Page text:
The 2015/16 Tasmanian energy crisis was due to low rainfall and the breaking of the Basslink power cable which joined Tassie to the mainland. It ended up sending the state into a spiral of insufficient energy which lasted six months and had myriad follow-on effects.

The energy security taskforce’s report noted that there aren’t currently any pressing concerns with regards to energy security in Tasmania, as dam levels are around 39%. It did, however, note that “more rigorous and widely understood framework” needs to be set up in order to better manage water storage. Given that Hydro Tasmania (an energy company owned by the state) has the unenviable position of trying to make profit whilst also addressing energy security, it’s a delicate situation. The report’s draft framework clearly states when Hydro Tasmania can “operate freely within its commercial interests and those occasions where it needs to take increasing steps to redress/avoid energy security risks”.

The report also recommends that they continue to hold the Tamar Valley gas plant in order to use it as a backup power station for the Tasmanian electricity grid, and, according to the report, to “provide clarity” to the Tasmanian gas market.

Tasmanian Energy Minister Matthew Groom praised the report, advising that there is “no doubt” Tasmania needs to adopt a more conservative tack when dealing with energy security.

Hydro Tasmania were also happy with the recommendations, labelling them “robust and responsible”.

These are good steps towards solving the renewable energy challenges in Tasmania and will go a long way to preventing a repeat of the energy crisis.

Tasmania – 100% Renewable Energy by 2022

Renewable Energy in Tasmania - Hydro
Renewable Energy in Tasmania – Hydro power (source:

The State Government have announced a plan to invest in two new wind farms (at Wild Cattle Hill and Granville Harbor), which will add 6-7% (of the total required energy) to Tasmania’s available generation. Given that Tassie is currently using 93% renewable energy, these wind farms, to be completed around 2020, should allow the state to reach its goal of 100% renewable by 2022 fairly easily.

What’s interesting is that they have decided to ignore battery storage for the immediate future – with the report noting “The Taskforce concludes that until there are significant decreases in battery costs and technology, or significant changes to current electricity pricing, adding a battery system represents a significant additional cost to the household that is not offset by reducing the cost of peak electricity”.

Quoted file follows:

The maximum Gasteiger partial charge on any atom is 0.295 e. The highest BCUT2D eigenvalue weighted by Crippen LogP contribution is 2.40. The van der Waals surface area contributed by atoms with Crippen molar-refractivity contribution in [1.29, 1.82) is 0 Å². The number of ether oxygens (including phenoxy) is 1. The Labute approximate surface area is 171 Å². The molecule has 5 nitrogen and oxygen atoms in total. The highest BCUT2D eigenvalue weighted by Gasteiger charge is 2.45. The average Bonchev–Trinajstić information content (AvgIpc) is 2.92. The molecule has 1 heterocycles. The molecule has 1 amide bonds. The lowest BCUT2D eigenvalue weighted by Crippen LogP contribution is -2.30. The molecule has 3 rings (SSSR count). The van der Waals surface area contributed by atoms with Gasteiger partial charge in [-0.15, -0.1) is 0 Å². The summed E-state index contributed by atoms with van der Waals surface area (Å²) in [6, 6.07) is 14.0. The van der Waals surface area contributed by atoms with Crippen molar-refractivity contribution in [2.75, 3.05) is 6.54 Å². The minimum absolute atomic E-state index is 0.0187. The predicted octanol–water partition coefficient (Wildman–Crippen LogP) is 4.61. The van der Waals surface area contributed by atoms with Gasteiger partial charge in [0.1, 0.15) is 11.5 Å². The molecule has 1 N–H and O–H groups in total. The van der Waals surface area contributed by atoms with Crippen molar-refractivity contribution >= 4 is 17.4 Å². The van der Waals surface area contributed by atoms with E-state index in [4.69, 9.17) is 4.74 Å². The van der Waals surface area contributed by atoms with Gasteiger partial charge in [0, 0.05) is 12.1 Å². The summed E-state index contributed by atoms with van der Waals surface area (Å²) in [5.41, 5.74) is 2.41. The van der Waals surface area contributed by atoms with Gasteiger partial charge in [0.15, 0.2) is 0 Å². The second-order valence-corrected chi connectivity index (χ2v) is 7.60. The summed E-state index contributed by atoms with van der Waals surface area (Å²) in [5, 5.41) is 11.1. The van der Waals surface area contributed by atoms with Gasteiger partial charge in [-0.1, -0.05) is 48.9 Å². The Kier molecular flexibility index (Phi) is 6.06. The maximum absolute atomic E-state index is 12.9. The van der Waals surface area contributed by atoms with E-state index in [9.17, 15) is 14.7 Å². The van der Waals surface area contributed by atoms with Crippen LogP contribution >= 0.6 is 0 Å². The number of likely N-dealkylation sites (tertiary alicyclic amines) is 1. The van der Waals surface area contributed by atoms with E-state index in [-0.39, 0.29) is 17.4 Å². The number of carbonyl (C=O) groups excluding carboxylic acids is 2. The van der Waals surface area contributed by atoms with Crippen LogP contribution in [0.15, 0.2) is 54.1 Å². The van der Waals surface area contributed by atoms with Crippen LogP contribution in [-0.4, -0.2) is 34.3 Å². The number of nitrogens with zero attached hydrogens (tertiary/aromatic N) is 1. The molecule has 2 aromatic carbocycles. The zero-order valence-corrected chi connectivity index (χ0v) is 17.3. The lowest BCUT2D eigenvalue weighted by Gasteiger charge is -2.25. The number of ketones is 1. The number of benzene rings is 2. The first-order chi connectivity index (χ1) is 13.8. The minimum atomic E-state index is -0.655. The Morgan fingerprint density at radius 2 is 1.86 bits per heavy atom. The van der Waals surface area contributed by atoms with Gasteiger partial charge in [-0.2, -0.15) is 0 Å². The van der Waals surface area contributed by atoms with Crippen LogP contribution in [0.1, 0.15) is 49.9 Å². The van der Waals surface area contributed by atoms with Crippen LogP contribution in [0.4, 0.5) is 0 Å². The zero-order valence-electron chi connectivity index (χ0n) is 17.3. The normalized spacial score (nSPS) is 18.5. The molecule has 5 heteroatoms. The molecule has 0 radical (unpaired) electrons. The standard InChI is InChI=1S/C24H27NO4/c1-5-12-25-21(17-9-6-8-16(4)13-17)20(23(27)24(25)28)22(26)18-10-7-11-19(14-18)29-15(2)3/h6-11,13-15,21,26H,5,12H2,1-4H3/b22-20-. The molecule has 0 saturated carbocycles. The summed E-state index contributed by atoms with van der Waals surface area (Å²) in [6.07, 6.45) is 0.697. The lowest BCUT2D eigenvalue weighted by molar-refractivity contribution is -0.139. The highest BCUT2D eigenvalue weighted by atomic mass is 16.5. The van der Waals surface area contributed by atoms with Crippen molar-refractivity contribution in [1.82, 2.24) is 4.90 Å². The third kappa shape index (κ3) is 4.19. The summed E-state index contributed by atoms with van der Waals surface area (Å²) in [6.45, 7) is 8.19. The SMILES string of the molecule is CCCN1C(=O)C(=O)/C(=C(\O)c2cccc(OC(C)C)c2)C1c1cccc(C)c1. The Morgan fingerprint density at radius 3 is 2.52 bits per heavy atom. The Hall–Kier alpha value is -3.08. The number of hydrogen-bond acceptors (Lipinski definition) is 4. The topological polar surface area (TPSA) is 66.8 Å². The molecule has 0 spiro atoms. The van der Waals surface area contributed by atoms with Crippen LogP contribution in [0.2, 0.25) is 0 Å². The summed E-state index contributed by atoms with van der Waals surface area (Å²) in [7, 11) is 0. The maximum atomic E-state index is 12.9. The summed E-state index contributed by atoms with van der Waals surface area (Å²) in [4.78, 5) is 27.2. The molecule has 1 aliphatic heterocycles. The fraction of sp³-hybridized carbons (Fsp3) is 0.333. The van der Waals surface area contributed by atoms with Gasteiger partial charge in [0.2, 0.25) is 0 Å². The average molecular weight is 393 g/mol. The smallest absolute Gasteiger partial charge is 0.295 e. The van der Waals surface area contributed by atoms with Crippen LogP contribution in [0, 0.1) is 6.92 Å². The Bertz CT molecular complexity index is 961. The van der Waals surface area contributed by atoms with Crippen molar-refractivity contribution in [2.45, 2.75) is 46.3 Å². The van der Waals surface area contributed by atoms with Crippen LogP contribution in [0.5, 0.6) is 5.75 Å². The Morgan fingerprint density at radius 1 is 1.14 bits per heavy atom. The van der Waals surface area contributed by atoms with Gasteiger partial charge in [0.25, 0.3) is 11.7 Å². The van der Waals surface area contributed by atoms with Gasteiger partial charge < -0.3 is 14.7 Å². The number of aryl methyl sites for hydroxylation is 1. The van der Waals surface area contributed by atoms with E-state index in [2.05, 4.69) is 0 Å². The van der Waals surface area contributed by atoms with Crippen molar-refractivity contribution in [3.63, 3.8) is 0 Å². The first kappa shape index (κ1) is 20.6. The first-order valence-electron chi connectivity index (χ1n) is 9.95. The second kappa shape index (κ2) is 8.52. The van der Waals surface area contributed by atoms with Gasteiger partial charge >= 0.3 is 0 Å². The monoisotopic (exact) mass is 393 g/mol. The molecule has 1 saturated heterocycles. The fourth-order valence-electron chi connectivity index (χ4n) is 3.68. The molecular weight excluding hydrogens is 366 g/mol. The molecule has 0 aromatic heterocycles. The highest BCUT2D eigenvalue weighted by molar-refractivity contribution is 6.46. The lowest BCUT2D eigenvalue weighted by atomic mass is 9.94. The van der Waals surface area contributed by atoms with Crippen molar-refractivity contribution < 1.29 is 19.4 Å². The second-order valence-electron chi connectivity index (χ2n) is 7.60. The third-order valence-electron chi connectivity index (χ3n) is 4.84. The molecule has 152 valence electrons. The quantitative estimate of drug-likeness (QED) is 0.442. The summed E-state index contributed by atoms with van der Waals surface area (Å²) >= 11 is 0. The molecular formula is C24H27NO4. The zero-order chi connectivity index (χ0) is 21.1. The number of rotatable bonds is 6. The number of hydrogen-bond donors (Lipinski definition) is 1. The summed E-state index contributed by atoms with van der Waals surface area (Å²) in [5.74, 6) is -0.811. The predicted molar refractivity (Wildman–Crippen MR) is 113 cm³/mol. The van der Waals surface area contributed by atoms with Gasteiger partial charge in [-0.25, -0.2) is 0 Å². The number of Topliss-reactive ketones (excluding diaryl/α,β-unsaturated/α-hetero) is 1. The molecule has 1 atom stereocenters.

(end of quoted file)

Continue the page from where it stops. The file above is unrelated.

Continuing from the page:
Let’s see how battery storage factors into future conversations, both in Tasmania and other parts of Australia.



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Solar Power for Renters / Apartment Owners

An article on the ABC website has highlighted some of the problems with solar for millions of renters and apartment owners – they aren’t able to take advantage of solar by because they don’t own a roof to put solar on. What is the solution to offer solar power for renters?

Solar Power for Renters / Apartment Owners

With home ownership rates sinking rapidly as the prices rise, more and more renters are in the market and it’s becoming increasingly likely that the country may move to a more renter heavy population. In countries like Germany with similar high rental populations there are strong laws for renters with regards to their rights, price rises and much more. Will we see a similar change in Australia? If so, we will see a lot more people renting the same place for long periods of time. What kind of incentives can be offered so they’re able to take advantage of solar power as well? It’ll be interesting to see how this goes in the future, how stratas deal with owners wanting to install solar, and what the ramifications for residential solar in Australia are.

Solar Power For Renters and Apartments
Solar power for renters and apartment owners – what’s the future? (source:

Solazone have several options for renters who want to make usage of the myriad benefits solar energy can offer:

  • They have solar panels that can be installed on removable frames which will not have any affect on the roof – so if you decide to leave the property you can take them with you.
  • These can be connected to battery back up systems.

Before you start thinking about removable solar panels, if you’re a long term tenant (or planning to be), consider:

  • Is it worth opening a dialogue with the homeowner with regards to installing a conventional PV solar system on the roof, where the owner would benefit from a) the solar rebate and b) the added value to the property?
  • Is there an area in the backyard where a ground-mounted solar system could be installed?

Please note that even if you are thinking about installing removable solar on the roof or a removable ground-mounted solar system in the backyard you’ll still need to run these ideas by your property manager or the homeowner.

Solar Panels for Apartment Balcony

Low Tech magazine have an article about ‘how to get your apartment off the grid‘ which as a lot of useful information about installing solar in an apartment building.

Although the roof is generally off limits, there are some clever ways you can utilise windows and balconies to generate power. If you can adjust the tilt of your solar panels that will allow you to gather more energy as well.

If you’re interested in learning more about hte specifics, please see a two-part video below about an apartment balcony solar power setup by Ibodini2008 on YouTube – it’s really interesting!

Have you had any luck installing solar in your unit or apartment? Please let us know in the comments. We’d love to hear about it.